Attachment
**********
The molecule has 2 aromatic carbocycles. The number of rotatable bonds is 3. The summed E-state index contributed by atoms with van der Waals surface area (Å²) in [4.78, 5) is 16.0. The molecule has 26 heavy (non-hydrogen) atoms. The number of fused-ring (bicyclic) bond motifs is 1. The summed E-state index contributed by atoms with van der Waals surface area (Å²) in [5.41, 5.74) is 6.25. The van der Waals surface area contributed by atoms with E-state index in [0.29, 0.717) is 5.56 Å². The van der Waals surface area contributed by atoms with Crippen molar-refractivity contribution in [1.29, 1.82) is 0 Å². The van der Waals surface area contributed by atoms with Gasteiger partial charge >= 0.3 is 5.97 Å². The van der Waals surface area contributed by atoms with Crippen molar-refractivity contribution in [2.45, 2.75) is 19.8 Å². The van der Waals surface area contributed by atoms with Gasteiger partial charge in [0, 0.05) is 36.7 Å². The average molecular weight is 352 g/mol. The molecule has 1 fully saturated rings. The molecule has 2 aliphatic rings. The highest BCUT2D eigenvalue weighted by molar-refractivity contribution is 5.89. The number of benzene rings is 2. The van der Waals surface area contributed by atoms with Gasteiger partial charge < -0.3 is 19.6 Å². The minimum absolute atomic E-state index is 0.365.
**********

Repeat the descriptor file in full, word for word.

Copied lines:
The molecule has 2 aromatic carbocycles. The number of rotatable bonds is 3. The summed E-state index contributed by atoms with van der Waals surface area (Å²) in [4.78, 5) is 16.0. The molecule has 26 heavy (non-hydrogen) atoms. The number of fused-ring (bicyclic) bond motifs is 1. The summed E-state index contributed by atoms with van der Waals surface area (Å²) in [5.41, 5.74) is 6.25. The van der Waals surface area contributed by atoms with E-state index in [0.29, 0.717) is 5.56 Å². The van der Waals surface area contributed by atoms with Crippen molar-refractivity contribution in [1.29, 1.82) is 0 Å². The van der Waals surface area contributed by atoms with Gasteiger partial charge >= 0.3 is 5.97 Å². The van der Waals surface area contributed by atoms with Crippen molar-refractivity contribution in [2.45, 2.75) is 19.8 Å². The van der Waals surface area contributed by atoms with Gasteiger partial charge in [0, 0.05) is 36.7 Å². The average molecular weight is 352 g/mol. The molecule has 1 fully saturated rings. The molecule has 2 aliphatic rings. The highest BCUT2D eigenvalue weighted by molar-refractivity contribution is 5.89. The number of benzene rings is 2. The van der Waals surface area contributed by atoms with Gasteiger partial charge < -0.3 is 19.6 Å². The minimum absolute atomic E-state index is 0.365.